The Causes and Symptoms of (Reflex Sympathetic Disorder)/ CRPS?
RSD (Reflex Sympathetic Disorder), an older term used to describe what is commonly referred to today as Complex Regional Pain Syndrome (CRPS), is believed to be a disorder of the sympathetic nervous system. The newer CRPS verbiage was intended to decrease confusion about the different presentations of RSD that exist, but it really hasn’t achieved that goal. Over the decades many other attempts have been made to better define RSD, but they too have fallen by the wayside.
You may have heard RSD also referred to as Type I CRPS, which can be triggered by a tissue injury with no underlying original nerve damage, while Type II CRPS occurs after an impact and leads to nerve injury. Type II used to be referred to as “causalgia,” and was initially diagnosed over 100 years ago in Civil War veterans who continued to experience severe pain even after their injuries completely healed. RSD is unique as when the sympathetic nervous system becomes dystrophic (or does not function properly) it can adversely affects the skin, nerves, blood vessels, muscles and bones at the same time. Both RSD and CRPS describe the most chronic forms of sympathetic pain, and also a wide array of cold or weather sensitive pain syndromes.
What Causes RSD/CRPS?
While the exact cause of RSD/CRPS is unknown, the main culprit is believed to be a malfunctioning sympathetic nervous system. What exactly is the sympathetic nervous system? It’s a complex network of nerves that connects to all of your body’s structures, including your tendons, muscles, ligaments, disks and internal organs. It also regulates certain involuntary functions of the body, including constricting blood vessels, increasing heart rate and blood pressure.
RSD/CRPS is usually set off due to an injury that the sympathetic nerves keep monitoring as if the event just happened, or is due to severe irritation and abnormal excitation of nerve itself. When RSD/CRPS is present the sympathetic nerves just don’t turn off; rather they diesel like a car engine that keeps running even when there is no key. That leads to abnormal impulses along nerves that affect skin and blood vessels. As a result, the severe, overly sensitive, and unremitting pain that is associated with RSD/CRPS occurs. The most common conditions that can trigger RSD/CRPS include sprains, fractures, surgery, trauma, infection, and damage to blood vessels or nerves. Less common causes include stroke and even brain injury.
The Most Common Symptoms of RSD/CRPS
If you’ve hurt yourself and experience intense burning pain that’s out of proportion to the severity of your injury, and it continues long after the injury has healed, you may have RSD/CRPS. If there is also a weather sensitive component you can almost bet on it. RSD/CRPS typically affects the arms, legs, hands or feet. There can be changes in skin appearance, color and sweating, thinning of bone, tissue swelling, and acute sensitivity to touch. For many sufferers of RSD/CRPS, the painful part often feels cold, and weather changes (especially a falling barometer) increases the pain. In more extreme cases, there may be loss of joint flexibility, range of motion, and even muscle or bone loss.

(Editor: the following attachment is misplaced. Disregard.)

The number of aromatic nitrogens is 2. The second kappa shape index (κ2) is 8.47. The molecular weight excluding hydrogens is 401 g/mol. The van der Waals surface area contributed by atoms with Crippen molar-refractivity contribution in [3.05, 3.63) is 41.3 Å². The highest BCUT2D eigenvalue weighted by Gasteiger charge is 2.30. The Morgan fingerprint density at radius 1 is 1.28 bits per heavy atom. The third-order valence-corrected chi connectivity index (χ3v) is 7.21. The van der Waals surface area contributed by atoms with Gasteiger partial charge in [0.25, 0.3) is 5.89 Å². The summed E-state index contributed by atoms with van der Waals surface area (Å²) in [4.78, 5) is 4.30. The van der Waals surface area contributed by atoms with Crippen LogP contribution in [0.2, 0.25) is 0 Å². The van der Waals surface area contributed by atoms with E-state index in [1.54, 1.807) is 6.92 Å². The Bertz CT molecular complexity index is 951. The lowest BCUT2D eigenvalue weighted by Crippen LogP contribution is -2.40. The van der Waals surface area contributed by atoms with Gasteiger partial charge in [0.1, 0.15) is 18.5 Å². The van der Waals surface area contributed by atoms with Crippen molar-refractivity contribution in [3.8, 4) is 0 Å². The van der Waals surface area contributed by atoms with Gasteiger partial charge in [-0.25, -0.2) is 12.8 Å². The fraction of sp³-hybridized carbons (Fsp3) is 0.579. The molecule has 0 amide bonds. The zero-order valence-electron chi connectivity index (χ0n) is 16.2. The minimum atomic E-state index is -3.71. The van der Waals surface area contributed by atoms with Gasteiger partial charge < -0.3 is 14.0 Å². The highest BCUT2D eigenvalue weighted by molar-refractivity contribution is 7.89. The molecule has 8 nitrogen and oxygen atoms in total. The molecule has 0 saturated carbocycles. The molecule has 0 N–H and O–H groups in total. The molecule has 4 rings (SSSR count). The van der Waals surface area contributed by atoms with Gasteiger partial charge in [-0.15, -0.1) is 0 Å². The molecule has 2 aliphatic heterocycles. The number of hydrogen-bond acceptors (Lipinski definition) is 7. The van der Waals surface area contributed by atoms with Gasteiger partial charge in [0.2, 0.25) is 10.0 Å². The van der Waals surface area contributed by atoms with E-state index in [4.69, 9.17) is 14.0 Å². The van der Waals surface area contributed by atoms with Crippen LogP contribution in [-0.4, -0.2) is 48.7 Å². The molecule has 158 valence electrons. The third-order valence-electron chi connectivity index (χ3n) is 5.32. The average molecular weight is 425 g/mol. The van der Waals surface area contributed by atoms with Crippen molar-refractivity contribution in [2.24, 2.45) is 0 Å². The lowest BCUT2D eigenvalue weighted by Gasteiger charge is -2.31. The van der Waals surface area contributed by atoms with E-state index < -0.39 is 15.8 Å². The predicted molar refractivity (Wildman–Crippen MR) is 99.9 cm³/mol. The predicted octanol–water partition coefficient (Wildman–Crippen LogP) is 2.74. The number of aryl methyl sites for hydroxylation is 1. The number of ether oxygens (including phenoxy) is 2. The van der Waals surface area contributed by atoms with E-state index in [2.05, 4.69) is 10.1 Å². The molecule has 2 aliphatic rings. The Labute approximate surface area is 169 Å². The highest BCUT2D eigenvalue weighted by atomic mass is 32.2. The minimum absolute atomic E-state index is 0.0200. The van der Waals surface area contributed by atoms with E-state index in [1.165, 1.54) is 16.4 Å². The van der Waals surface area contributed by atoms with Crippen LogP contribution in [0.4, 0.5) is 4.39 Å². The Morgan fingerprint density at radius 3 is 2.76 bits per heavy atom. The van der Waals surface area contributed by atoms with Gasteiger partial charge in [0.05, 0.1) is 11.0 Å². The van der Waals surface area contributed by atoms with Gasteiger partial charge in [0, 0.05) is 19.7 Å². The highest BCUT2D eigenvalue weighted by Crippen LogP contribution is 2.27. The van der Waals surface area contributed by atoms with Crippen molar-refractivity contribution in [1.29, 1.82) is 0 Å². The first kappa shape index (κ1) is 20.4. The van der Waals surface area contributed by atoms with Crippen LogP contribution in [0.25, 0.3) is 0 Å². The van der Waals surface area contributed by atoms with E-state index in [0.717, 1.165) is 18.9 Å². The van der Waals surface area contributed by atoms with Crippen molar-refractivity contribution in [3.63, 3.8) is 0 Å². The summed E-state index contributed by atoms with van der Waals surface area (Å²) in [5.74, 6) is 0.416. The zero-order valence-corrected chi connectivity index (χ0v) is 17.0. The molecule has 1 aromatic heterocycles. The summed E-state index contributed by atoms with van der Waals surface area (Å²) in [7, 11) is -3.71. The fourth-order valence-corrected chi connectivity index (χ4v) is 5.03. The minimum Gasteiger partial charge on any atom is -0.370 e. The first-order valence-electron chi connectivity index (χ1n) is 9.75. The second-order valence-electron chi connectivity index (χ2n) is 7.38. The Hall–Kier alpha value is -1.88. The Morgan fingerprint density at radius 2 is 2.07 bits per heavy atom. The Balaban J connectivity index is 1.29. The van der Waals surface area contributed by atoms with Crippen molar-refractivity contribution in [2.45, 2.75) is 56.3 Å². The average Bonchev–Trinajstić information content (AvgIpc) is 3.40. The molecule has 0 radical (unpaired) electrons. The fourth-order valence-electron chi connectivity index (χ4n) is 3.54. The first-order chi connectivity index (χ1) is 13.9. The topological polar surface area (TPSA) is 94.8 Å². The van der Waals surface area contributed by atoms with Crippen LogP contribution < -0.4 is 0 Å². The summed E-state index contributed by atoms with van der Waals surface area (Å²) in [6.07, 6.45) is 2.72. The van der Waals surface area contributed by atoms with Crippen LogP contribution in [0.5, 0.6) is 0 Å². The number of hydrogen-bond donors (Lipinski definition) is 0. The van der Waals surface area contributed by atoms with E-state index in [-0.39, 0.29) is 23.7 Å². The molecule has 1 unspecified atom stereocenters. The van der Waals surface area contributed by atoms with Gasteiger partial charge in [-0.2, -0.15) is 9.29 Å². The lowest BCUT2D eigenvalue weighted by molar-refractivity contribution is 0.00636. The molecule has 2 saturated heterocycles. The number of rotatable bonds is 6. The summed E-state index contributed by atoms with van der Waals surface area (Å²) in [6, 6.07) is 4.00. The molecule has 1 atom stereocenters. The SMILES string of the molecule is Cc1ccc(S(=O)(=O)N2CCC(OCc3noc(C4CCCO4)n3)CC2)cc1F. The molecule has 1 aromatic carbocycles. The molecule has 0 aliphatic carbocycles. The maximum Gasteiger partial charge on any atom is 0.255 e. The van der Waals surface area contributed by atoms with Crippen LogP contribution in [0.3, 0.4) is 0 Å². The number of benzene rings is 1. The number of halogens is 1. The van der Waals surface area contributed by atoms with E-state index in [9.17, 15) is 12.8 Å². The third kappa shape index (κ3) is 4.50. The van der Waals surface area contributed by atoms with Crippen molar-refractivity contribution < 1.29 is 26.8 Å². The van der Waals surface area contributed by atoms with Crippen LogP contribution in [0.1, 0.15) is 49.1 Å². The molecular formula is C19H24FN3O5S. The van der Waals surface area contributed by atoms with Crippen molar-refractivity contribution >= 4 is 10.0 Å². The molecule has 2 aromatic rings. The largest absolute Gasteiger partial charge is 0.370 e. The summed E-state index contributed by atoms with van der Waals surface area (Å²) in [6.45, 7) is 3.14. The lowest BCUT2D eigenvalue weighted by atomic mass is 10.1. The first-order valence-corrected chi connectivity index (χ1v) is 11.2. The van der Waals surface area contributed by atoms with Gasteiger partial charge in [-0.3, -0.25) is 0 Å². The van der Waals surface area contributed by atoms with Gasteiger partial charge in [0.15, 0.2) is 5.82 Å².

Unfortunately, there are no simple laboratory tests to diagnose RSD/CRPS. And similar to other complex pain disorders, it is often missed or misdiagnosed. For example, those who suffer with RSD/CRPS are sometimes told by their doctors that they have fibromyalgia because both disorders have weather sensitive symptoms. Other times people are just told their pain is all in their head. For that reason, it’s important to find a doctor who is skilled in recognizing and diagnosing RSD/CRPS.
How Piedmont Diagnoses and Treats RSD/CRPS
At Piedmont Physical Medicine & Rehabilitation, we’re highly experienced with identifying and treating complex pain problems. If you suspect you may have RSD/CRPS, early diagnosis is vital to help prevent progression of the syndrome. We’re able to correctly recognize dystrophy by its symptoms, and also employ specialized Sympathetic Skin Response tests (such as Cold Stress Medical Thermography) that evaluate changes in skin temperature. Because we have a high index of suspicion for the disorder (it is always top of mind) we know how and when to test for these changes. We also do not hesitate to look at other studies that might validate things such as decreased blood flow and bone loss, both of which can often occur with RSD/ CRPS.
Rather than just treating the symptoms, we work tirelessly to find and treat the underlying problem that triggered the dystrophy. There may be a torn ligament that needs to be fixed, an injury with a hidden infection or impaired blood flow. Once we’ve discovered exactly what’s generating the dystrophy, we find the best treatment plan. While there is no cure for RSD/CRPS at Piedmont Physical Medicine & Rehabilitation we’re pleased that over time the vast majority of our patients show improvements in both pain relief and overall quality of life.
We invite you to call our office for a consultation. We’ll explain in greater detail our diagnosis and treatment approach for RSD/CRPS, and answer any questions you may have.
Call our friendly staff at (864) 235-1834 to learn more.